A few weeks ago on The Dan Le Batard Show, a Miami-based ESPN radio show, Le Batard and Stugotz were discussing Hassan Whiteside and his 26 points and 22 rebounds against the Orlando Magic in the Miami Heat’s season opener. A question arose and it’s one worth thinking about: does Whiteside’s game equate to wins in this era of the NBA?
They broke it down based on the simple math of possessions: if a not-so-great three-point shooting team plays the Golden State Warriors and the Warriors are making threes, then the other team will not win. Simple math. Three is greater than two.
Players like Giannis Antetokounmpo are the Future of the NBA
They continued the discussion, but then took it to a more specific point; is Giannis Antetokounmpo of the Milwaukee Bucks better than Whiteside? Most could probably agree, yes. His versatility and athleticism alone make him an MVP caliber player; and at only 22-years-old? He’s got a great future ahead of him.
But there are some points worth discussing when looking at the original question of what Whiteside’s game means and what the future of the league looks like for players in a similar position.
The Positionless Future of the NBA
One of the defining traits in successful newcomers or players making the transition is that they are positionless. LeBron James is a great example of this, as he has made his way around all five positions and now does so in just about every single game. His listed position is a small forward, but not many NBA aficionados would say he plays one specific position regularly. He is one of the best examples of a transitional player, and not only throughout his career but throughout individual games. He plays where his team needs him and that is part of what makes him so great in 2017.
Antetokounmpo has transitioned into a player with a similar ability. He has the athleticism and length – at 6-foot-11 – that any team would want. His shooting range is not extremely lengthy, but he has great hands at the rim and range will develop over time. He still has so much time to improve his game. It was only last year that he really broke out and began gaining attention.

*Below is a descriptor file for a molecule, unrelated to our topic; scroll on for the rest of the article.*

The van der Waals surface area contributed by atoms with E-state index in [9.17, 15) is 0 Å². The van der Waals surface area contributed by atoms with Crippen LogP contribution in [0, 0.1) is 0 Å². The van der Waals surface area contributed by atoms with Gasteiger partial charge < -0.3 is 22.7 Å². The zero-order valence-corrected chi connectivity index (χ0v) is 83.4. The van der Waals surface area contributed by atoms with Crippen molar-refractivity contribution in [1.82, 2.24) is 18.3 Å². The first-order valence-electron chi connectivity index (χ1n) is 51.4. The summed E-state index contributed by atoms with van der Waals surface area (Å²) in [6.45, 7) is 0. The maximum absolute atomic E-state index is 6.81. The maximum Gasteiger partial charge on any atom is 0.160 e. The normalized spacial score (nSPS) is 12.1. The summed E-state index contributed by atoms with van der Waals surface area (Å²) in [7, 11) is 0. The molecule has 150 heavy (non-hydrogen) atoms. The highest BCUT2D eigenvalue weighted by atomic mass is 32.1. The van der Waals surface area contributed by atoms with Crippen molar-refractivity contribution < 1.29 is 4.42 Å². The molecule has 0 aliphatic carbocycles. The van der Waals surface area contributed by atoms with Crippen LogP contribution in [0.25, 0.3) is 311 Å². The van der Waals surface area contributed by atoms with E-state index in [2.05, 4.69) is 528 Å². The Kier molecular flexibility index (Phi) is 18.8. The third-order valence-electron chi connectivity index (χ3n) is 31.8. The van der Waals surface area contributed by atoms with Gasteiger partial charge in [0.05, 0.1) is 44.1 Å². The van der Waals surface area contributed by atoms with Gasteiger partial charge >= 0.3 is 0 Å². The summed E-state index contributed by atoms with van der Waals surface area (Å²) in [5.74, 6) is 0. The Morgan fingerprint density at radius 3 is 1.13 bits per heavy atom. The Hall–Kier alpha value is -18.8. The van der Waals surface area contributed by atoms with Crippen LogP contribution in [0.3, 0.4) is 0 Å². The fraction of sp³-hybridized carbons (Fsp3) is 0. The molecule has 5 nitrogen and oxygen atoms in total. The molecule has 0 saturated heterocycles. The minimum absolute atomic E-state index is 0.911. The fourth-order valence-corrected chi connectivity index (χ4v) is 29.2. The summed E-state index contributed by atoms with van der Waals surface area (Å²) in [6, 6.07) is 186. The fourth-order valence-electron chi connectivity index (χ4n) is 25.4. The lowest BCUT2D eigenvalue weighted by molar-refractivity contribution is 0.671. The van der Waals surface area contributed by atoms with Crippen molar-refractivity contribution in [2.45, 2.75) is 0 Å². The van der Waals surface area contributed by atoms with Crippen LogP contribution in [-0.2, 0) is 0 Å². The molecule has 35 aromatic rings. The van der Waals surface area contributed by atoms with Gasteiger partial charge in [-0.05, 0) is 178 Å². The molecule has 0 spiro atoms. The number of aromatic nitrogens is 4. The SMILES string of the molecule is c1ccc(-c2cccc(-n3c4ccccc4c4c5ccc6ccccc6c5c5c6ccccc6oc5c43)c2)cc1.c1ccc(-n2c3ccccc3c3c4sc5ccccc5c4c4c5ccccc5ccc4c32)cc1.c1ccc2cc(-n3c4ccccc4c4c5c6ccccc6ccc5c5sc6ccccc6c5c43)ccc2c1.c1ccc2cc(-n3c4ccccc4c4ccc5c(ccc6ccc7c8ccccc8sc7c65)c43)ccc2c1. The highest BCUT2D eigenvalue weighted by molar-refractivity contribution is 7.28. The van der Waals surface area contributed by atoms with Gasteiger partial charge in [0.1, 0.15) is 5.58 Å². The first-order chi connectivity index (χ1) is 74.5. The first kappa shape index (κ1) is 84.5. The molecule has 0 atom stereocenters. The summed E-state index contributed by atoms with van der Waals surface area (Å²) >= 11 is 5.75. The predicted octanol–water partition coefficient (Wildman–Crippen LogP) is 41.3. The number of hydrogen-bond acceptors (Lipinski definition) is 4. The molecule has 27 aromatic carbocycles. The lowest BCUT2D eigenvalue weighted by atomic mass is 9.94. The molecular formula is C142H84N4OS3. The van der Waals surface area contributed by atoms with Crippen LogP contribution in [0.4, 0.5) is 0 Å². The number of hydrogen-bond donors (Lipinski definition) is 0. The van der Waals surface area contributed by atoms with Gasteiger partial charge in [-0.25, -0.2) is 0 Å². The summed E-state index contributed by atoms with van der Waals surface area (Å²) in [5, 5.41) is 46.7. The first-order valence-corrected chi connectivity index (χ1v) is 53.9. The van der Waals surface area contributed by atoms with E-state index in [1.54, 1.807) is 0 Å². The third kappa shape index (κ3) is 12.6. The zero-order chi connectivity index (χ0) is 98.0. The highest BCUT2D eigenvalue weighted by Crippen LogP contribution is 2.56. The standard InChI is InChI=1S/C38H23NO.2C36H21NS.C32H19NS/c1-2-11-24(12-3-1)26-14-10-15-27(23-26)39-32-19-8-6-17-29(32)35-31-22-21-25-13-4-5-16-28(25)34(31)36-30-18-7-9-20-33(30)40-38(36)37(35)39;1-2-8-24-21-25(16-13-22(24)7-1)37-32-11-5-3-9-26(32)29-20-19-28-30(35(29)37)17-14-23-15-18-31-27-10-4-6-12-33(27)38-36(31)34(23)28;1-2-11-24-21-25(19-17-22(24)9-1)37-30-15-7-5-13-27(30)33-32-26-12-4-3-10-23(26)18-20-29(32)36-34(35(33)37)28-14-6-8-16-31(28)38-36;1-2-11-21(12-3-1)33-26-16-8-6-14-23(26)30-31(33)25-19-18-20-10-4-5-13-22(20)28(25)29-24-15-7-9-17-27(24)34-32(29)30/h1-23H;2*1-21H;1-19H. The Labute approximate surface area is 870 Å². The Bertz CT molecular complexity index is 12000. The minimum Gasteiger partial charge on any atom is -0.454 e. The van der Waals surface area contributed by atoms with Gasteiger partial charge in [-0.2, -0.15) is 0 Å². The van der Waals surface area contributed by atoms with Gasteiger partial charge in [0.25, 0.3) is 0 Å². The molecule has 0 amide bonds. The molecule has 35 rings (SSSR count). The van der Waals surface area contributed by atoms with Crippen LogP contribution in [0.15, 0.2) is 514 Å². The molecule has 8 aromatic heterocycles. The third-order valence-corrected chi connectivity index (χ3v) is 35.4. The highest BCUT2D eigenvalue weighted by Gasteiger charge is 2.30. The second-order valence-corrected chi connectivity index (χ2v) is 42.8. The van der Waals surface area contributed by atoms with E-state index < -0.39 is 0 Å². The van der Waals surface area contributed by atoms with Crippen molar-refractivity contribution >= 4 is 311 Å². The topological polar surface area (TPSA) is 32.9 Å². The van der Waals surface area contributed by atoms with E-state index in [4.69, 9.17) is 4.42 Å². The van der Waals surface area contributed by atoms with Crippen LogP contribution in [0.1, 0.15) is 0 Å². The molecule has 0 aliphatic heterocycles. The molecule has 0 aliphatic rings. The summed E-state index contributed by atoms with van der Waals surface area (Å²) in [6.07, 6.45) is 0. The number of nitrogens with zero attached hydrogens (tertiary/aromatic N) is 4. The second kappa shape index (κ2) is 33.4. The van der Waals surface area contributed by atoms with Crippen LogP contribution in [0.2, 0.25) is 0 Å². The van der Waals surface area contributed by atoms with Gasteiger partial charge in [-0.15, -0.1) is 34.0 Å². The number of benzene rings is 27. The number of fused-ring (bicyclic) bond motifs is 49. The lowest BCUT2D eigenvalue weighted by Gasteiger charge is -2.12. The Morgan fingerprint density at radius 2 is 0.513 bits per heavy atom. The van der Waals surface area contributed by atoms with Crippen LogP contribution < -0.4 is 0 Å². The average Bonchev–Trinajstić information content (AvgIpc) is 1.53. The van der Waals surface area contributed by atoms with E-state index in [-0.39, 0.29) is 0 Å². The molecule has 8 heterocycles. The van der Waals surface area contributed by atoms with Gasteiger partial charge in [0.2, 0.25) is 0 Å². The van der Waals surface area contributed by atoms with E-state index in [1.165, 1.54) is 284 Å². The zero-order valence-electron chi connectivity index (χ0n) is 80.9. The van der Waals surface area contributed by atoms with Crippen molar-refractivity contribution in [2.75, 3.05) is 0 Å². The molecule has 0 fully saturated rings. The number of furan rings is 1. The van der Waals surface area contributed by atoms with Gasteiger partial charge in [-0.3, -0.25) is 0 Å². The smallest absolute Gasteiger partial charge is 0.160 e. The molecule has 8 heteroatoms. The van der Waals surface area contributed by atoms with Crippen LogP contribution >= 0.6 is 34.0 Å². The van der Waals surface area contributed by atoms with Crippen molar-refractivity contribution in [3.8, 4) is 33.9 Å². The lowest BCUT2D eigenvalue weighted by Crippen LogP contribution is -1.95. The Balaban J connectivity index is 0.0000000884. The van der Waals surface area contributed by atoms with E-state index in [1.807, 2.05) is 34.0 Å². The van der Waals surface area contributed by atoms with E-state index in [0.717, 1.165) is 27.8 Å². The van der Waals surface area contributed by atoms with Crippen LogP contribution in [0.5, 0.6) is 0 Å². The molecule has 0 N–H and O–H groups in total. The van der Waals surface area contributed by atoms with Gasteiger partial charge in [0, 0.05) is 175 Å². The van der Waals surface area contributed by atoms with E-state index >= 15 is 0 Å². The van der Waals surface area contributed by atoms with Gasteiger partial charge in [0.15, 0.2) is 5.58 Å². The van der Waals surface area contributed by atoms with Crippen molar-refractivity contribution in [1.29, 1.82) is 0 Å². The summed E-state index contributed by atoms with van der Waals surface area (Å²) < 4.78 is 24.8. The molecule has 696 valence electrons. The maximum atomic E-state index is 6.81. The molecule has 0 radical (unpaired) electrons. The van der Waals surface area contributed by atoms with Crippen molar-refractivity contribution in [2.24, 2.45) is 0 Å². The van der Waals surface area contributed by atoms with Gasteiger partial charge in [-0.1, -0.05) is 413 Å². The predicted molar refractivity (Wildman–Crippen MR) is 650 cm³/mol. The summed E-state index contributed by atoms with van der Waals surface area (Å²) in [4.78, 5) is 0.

Giannis Antetokounmpo’s Distinct Skills
The not-a-skill-on-its-own-but-still-important thing that needs to be addressed first is that no one can really guard Antetokounmpo. Once he gets going, there is no stopping him. In the first six games of this season, he is averaging 34.7 points on 63.1% shooting, 10.7 rebounds and 5.5 assists per game. Those are MVP worthy numbers and he has certainly put himself in that race.
Along with this, he is a flexible, all-around athletic player. He handles the ball well, as he does most of that for the Bucks. Yet, the most exciting thing about him is that he is just getting started. It’s not even safe to say the sky is the limit with a 7-foot wingspan.
Looking at this year’s Eastern Conference so far, Antetokounmpo has a chance to take the Bucks and possibly win his first playoff series. In doing so, he could continue to seal the spot as the model player for the future NBA.
Note to the Up-and-Coming
So to answer the original question: players like Whiteside – centers that stay fairly true to position – that are already in the league will not become irrelevant, per se. However, up-and-coming players should be transitional and have a wide range of skills. Otherwise, they might not last long in the future of the league with Antetokounmpo at its head.
All statistics are from basketball-reference.com
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